Why do the polynomials $x^5$ and $x^6$ in the ring of polynomials without a linear term have no greatest common divisor?

Why do the polynomials $x^5$ and $x^6$ in the ring of polynomials without a linear term have no greatest common divisor? Why isn't it $x^3$?

• So you claim: If $p(x)$ is any common divisor of $x^5$ and $x^6$, then $p(x)$ divides $x^3$. See if you can find a counterexample to that. – GEdgar Dec 22 '16 at 16:29
• Note that $x^3$ is a maximal common divisor. It is not, however, a greatest common divisor. There's a subtle difference. – Arthur Dec 22 '16 at 16:31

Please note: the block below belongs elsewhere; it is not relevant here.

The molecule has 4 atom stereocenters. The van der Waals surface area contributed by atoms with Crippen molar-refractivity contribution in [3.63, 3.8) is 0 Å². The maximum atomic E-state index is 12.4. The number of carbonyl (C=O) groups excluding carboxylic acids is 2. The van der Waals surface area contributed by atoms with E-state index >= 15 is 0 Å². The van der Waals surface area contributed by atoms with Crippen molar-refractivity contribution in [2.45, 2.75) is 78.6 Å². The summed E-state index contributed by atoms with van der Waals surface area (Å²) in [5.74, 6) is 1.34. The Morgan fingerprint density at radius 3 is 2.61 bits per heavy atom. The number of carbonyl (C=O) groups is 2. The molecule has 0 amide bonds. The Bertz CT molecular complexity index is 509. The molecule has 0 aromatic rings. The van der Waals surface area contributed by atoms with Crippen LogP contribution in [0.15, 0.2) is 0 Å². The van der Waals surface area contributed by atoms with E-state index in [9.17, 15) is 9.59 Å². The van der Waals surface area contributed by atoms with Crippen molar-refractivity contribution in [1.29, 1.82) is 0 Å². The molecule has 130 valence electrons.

Hint $\,\ x^2\mid x^5,x^6\$ but $\, x^2\nmid x^3\$ since $\ x^3/x^2 = x\not\in R$
Beause in $k[x^2, x^3]$ both $x^2$ and $x^3$ are divisors of $x^5$ and $x^6$. If $x^3$ were a gcd, it must me a multiple of $x^2$, which is not true. The set of common divisors does not have a largest element with respect to the $|$-order.